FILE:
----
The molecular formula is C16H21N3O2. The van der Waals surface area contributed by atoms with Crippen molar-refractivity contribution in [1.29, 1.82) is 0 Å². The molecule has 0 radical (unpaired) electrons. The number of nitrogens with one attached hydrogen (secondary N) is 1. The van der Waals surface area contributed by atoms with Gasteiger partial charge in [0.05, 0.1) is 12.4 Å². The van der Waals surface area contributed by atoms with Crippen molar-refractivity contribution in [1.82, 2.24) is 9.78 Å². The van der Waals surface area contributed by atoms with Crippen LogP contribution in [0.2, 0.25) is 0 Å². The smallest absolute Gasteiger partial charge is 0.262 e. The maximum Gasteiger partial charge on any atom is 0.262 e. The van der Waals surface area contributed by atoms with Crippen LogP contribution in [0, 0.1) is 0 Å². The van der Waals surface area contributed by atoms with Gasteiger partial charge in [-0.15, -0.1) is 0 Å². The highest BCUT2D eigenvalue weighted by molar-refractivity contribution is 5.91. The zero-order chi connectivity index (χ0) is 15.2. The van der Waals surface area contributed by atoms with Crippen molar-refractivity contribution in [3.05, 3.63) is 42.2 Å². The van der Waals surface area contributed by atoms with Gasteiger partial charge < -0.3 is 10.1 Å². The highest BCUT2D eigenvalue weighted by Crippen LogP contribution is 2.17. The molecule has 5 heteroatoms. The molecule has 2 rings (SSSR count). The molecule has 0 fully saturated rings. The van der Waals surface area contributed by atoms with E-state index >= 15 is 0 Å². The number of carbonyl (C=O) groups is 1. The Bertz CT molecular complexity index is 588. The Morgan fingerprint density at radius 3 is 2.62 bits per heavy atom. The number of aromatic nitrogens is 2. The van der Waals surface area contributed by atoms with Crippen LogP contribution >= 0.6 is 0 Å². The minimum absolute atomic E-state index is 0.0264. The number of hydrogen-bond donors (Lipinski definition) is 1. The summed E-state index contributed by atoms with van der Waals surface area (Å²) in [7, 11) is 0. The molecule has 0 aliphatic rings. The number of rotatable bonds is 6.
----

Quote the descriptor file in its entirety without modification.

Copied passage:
The molecular formula is C16H21N3O2. The van der Waals surface area contributed by atoms with Crippen molar-refractivity contribution in [1.29, 1.82) is 0 Å². The molecule has 0 radical (unpaired) electrons. The number of nitrogens with one attached hydrogen (secondary N) is 1. The van der Waals surface area contributed by atoms with Gasteiger partial charge in [0.05, 0.1) is 12.4 Å². The van der Waals surface area contributed by atoms with Crippen molar-refractivity contribution in [1.82, 2.24) is 9.78 Å². The van der Waals surface area contributed by atoms with Crippen LogP contribution in [0.2, 0.25) is 0 Å². The smallest absolute Gasteiger partial charge is 0.262 e. The maximum Gasteiger partial charge on any atom is 0.262 e. The van der Waals surface area contributed by atoms with Crippen LogP contribution in [0, 0.1) is 0 Å². The van der Waals surface area contributed by atoms with Gasteiger partial charge in [-0.15, -0.1) is 0 Å². The highest BCUT2D eigenvalue weighted by molar-refractivity contribution is 5.91. The zero-order chi connectivity index (χ0) is 15.2. The van der Waals surface area contributed by atoms with Crippen molar-refractivity contribution in [3.05, 3.63) is 42.2 Å². The van der Waals surface area contributed by atoms with Gasteiger partial charge < -0.3 is 10.1 Å². The highest BCUT2D eigenvalue weighted by Crippen LogP contribution is 2.17. The molecule has 5 heteroatoms. The molecule has 2 rings (SSSR count). The molecule has 0 fully saturated rings. The van der Waals surface area contributed by atoms with E-state index >= 15 is 0 Å². The number of carbonyl (C=O) groups is 1. The Bertz CT molecular complexity index is 588. The Morgan fingerprint density at radius 3 is 2.62 bits per heavy atom. The number of aromatic nitrogens is 2. The van der Waals surface area contributed by atoms with Crippen LogP contribution >= 0.6 is 0 Å². The minimum absolute atomic E-state index is 0.0264. The number of hydrogen-bond donors (Lipinski definition) is 1. The summed E-state index contributed by atoms with van der Waals surface area (Å²) in [7, 11) is 0. The molecule has 0 aliphatic rings. The number of rotatable bonds is 6.